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A Crown Of Wishes

Image result for a crown of wishesThe sequel to Roshani Chokshi’s debut novel The Star-Touched Queen remains equally adventurous as the first, transporting the reader to the far-away otherworldly lands of Bharata & Ujijain, Alaka and beyond, this time following Mayavati’s younger sister Gauri on her own journey of self-reflection and self-discovery. Filled with adventure, politics, friendships, sisterhood, romance, illusion, transformation, sacrifices, trials and tribulations, A Crown of Wishes weaves an otherworldly story, carried on the wings of birds with feathers of glittering gold.

In A Crown of Wishes we find Gauri, the legendary warrior princess of Bharata, exiled and imprisoned in Ujijain at her brother Skanda’s command. Scorned by her people for the lies Skanda has spread, Gauri faces execution in Ujijain. But Vikram, the cunning ‘Fox Prince’ of Ujijain, sees her potential and offers Gauri a chance at redemption. Together, they enter the Tournament of Wishes with hopes of winning a wish from The Lord of Treasures that would secure them their greatest desires. Continue reading

The Star-Touched Queen

star-touched-queenRoshani Chokshi’s debut novel The Star-Touched Queen is an adventure, taking the reader through far-away otherworldly lands on a journey of self-reflection and self-discovery. Driven to enchanted bazaars and palaces of another time, racing on horseback across barren fields and wild jungles, the story engulfs the reader, allowing readers to become one with the character Mayavati as she bites into fairy fruits of sapphires and pearls and wears a crown of stars in her hair.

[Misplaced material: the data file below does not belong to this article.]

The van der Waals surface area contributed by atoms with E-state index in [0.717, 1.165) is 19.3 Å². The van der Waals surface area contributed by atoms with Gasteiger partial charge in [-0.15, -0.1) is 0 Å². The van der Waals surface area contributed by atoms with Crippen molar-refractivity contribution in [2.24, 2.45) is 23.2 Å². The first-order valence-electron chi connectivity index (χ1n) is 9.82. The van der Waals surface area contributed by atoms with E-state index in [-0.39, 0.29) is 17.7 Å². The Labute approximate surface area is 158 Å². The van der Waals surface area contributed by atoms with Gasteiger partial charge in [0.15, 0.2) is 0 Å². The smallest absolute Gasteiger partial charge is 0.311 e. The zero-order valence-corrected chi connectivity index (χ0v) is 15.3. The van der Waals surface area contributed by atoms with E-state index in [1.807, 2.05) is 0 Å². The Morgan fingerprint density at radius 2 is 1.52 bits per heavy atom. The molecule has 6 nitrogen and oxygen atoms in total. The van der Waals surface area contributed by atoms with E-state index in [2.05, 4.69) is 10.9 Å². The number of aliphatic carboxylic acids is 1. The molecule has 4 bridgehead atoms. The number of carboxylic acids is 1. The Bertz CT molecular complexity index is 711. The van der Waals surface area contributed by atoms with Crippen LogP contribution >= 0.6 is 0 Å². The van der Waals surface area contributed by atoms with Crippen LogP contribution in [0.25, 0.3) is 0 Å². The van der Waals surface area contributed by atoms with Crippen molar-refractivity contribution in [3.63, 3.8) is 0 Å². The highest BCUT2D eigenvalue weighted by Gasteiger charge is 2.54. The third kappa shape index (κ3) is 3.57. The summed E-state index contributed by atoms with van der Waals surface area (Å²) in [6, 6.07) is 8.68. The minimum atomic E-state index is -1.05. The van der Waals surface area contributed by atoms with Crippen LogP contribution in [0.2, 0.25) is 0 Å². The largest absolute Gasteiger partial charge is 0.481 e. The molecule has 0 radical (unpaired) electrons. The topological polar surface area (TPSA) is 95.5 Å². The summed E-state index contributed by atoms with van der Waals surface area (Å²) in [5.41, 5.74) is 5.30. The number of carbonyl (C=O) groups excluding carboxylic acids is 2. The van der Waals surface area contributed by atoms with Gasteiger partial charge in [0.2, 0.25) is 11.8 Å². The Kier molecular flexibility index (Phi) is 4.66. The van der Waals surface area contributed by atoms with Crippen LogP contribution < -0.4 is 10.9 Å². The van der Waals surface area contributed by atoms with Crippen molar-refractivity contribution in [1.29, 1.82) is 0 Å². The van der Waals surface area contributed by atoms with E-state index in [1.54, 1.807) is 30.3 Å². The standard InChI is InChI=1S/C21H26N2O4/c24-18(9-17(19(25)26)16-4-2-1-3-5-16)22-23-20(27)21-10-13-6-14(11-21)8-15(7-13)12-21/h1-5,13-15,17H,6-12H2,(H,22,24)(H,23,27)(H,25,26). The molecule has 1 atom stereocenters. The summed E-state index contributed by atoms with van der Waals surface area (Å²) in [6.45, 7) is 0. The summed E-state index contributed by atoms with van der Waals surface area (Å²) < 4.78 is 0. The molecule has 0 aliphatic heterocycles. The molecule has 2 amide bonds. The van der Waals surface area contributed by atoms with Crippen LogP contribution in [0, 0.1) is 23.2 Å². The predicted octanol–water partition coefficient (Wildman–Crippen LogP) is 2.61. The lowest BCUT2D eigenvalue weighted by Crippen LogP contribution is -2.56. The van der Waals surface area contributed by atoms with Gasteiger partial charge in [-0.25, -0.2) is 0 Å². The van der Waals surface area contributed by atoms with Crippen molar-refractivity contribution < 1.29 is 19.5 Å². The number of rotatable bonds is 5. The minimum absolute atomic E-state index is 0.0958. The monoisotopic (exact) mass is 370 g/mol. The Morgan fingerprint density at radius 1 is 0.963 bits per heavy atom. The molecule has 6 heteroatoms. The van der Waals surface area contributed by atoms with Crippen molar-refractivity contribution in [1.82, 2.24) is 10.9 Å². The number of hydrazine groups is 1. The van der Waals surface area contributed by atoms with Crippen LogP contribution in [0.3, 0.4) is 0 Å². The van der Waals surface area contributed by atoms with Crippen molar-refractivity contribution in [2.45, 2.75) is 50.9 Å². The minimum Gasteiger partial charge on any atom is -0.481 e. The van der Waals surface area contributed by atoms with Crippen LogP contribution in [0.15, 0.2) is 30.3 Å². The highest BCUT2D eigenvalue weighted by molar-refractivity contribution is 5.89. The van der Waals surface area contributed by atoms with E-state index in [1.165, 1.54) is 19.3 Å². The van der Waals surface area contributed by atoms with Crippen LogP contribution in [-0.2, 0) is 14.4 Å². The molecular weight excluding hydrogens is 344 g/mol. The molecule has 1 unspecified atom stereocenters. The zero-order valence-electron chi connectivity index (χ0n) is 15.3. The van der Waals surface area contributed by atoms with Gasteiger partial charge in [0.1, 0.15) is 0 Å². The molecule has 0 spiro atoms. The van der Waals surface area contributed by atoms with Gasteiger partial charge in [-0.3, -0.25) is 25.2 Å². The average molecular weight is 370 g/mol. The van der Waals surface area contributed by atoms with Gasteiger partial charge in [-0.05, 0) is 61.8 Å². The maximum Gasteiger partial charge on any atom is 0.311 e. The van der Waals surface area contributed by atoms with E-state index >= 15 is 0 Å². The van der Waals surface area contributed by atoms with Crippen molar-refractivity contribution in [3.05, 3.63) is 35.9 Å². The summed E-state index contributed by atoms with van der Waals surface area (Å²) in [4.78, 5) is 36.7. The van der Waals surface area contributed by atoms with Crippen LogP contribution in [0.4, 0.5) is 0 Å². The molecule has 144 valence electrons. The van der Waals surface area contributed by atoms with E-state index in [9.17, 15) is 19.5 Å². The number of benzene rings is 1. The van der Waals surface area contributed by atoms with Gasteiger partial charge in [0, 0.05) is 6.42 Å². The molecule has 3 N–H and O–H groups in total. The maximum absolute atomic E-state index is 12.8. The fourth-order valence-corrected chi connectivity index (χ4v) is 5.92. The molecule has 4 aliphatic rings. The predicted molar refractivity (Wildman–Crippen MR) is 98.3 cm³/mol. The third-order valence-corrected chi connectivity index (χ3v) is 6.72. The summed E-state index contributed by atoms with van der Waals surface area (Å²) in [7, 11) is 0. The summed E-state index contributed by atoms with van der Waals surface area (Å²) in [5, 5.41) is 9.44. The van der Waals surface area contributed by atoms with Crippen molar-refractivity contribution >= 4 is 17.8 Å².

Told in horoscopes and embedded in myth, this story captivates and entrances the reader, lulling them with dreamlike images of golden honeycomb archives and gem-laden palace hallways, inviting readers into a world of fantasy, fairytale, lore and beauty. Spoken in riddles, the novel itself encourages deep thinking. Reminding us that “everything is a matter of interpretation” (112) the book promotes thoughtful decision making. Urging readers to practice “a different way of seeing” (143). But reader beware: The Star-Touched Queen bears virtue and valor, but also loses herself to impulsivity and falls victim to rumor. Like any other mortal, Maya must overcome her past in order to triumph in her future. Following her trials the reader learns from her mistakes, understanding as she does the importance of logic, reasoning, and fairness. Her lover Amar helps her in (re)discovering herself, gently encouraging her strengths and challenging her weaknesses, while simultaneously doing his best to protect her from her those who might try and ruin her.